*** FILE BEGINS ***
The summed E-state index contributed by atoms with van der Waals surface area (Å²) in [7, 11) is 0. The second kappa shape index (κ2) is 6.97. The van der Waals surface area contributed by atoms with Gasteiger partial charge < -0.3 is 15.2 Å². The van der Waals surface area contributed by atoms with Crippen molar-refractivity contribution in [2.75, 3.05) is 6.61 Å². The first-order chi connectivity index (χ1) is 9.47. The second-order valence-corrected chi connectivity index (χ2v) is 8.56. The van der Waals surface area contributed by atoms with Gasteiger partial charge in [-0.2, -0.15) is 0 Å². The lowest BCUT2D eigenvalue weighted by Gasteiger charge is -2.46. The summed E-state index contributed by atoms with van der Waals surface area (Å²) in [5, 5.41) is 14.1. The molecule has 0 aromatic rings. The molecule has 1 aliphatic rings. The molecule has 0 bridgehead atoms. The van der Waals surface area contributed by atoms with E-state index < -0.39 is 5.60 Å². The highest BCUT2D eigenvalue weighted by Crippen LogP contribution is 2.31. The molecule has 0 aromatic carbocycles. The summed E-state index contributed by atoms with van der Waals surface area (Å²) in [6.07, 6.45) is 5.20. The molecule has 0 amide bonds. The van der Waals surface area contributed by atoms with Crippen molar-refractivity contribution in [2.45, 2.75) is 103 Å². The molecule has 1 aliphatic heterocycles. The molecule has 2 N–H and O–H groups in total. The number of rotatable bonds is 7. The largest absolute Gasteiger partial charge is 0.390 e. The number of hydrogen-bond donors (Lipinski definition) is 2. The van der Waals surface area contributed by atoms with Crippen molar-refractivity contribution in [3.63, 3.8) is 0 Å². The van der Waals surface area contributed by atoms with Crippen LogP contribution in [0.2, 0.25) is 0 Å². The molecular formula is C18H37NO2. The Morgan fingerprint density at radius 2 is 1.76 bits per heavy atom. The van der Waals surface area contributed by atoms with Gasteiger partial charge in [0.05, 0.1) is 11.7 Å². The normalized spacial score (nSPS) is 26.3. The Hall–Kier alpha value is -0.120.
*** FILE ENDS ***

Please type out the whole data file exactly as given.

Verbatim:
The summed E-state index contributed by atoms with van der Waals surface area (Å²) in [7, 11) is 0. The second kappa shape index (κ2) is 6.97. The van der Waals surface area contributed by atoms with Gasteiger partial charge < -0.3 is 15.2 Å². The van der Waals surface area contributed by atoms with Crippen molar-refractivity contribution in [2.75, 3.05) is 6.61 Å². The first-order chi connectivity index (χ1) is 9.47. The second-order valence-corrected chi connectivity index (χ2v) is 8.56. The van der Waals surface area contributed by atoms with Gasteiger partial charge in [-0.2, -0.15) is 0 Å². The lowest BCUT2D eigenvalue weighted by Gasteiger charge is -2.46. The summed E-state index contributed by atoms with van der Waals surface area (Å²) in [5, 5.41) is 14.1. The molecule has 0 aromatic rings. The molecule has 1 aliphatic rings. The molecule has 0 bridgehead atoms. The van der Waals surface area contributed by atoms with E-state index < -0.39 is 5.60 Å². The highest BCUT2D eigenvalue weighted by Crippen LogP contribution is 2.31. The molecule has 0 aromatic carbocycles. The summed E-state index contributed by atoms with van der Waals surface area (Å²) in [6.07, 6.45) is 5.20. The molecule has 0 amide bonds. The van der Waals surface area contributed by atoms with Crippen molar-refractivity contribution in [2.45, 2.75) is 103 Å². The molecule has 1 aliphatic heterocycles. The molecule has 2 N–H and O–H groups in total. The number of rotatable bonds is 7. The largest absolute Gasteiger partial charge is 0.390 e. The number of hydrogen-bond donors (Lipinski definition) is 2. The van der Waals surface area contributed by atoms with Crippen molar-refractivity contribution in [3.63, 3.8) is 0 Å². The van der Waals surface area contributed by atoms with Crippen LogP contribution in [0.2, 0.25) is 0 Å². The molecular formula is C18H37NO2. The Morgan fingerprint density at radius 2 is 1.76 bits per heavy atom. The van der Waals surface area contributed by atoms with Gasteiger partial charge in [0.05, 0.1) is 11.7 Å². The normalized spacial score (nSPS) is 26.3. The Hall–Kier alpha value is -0.120.